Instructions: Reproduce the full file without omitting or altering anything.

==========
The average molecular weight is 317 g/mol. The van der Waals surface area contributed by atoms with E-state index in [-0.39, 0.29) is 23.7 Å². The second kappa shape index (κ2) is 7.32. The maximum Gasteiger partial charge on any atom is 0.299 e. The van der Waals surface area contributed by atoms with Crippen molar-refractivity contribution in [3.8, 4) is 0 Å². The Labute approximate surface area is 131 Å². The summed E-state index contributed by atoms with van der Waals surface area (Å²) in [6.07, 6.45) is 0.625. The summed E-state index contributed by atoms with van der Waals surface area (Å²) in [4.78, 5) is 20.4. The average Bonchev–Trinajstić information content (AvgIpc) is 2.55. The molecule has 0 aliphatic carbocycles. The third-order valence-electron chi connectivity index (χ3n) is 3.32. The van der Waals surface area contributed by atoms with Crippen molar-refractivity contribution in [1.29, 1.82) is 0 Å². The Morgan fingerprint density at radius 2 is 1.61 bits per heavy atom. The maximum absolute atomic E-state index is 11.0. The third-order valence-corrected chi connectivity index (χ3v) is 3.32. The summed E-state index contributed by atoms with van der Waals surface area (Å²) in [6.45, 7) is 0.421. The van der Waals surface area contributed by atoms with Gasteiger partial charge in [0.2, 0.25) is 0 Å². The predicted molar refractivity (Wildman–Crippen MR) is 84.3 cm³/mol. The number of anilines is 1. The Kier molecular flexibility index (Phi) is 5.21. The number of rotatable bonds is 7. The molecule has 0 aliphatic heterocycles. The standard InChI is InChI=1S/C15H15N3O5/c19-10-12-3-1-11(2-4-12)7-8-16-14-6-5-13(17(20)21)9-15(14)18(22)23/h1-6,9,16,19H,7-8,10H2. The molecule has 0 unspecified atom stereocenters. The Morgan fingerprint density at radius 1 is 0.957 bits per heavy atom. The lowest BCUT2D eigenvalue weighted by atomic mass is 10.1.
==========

The average molecular weight is 317 g/mol. The van der Waals surface area contributed by atoms with E-state index in [-0.39, 0.29) is 23.7 Å². The second kappa shape index (κ2) is 7.32. The maximum Gasteiger partial charge on any atom is 0.299 e. The van der Waals surface area contributed by atoms with Crippen molar-refractivity contribution in [3.8, 4) is 0 Å². The Labute approximate surface area is 131 Å². The summed E-state index contributed by atoms with van der Waals surface area (Å²) in [6.07, 6.45) is 0.625. The summed E-state index contributed by atoms with van der Waals surface area (Å²) in [4.78, 5) is 20.4. The average Bonchev–Trinajstić information content (AvgIpc) is 2.55. The molecule has 0 aliphatic carbocycles. The third-order valence-electron chi connectivity index (χ3n) is 3.32. The van der Waals surface area contributed by atoms with Crippen molar-refractivity contribution in [1.29, 1.82) is 0 Å². The Morgan fingerprint density at radius 2 is 1.61 bits per heavy atom. The maximum absolute atomic E-state index is 11.0. The third-order valence-corrected chi connectivity index (χ3v) is 3.32. The summed E-state index contributed by atoms with van der Waals surface area (Å²) in [6.45, 7) is 0.421. The van der Waals surface area contributed by atoms with Gasteiger partial charge in [0.2, 0.25) is 0 Å². The predicted molar refractivity (Wildman–Crippen MR) is 84.3 cm³/mol. The number of anilines is 1. The Kier molecular flexibility index (Phi) is 5.21. The number of rotatable bonds is 7. The molecule has 0 aliphatic heterocycles. The standard InChI is InChI=1S/C15H15N3O5/c19-10-12-3-1-11(2-4-12)7-8-16-14-6-5-13(17(20)21)9-15(14)18(22)23/h1-6,9,16,19H,7-8,10H2. The molecule has 0 unspecified atom stereocenters. The Morgan fingerprint density at radius 1 is 0.957 bits per heavy atom. The lowest BCUT2D eigenvalue weighted by atomic mass is 10.1.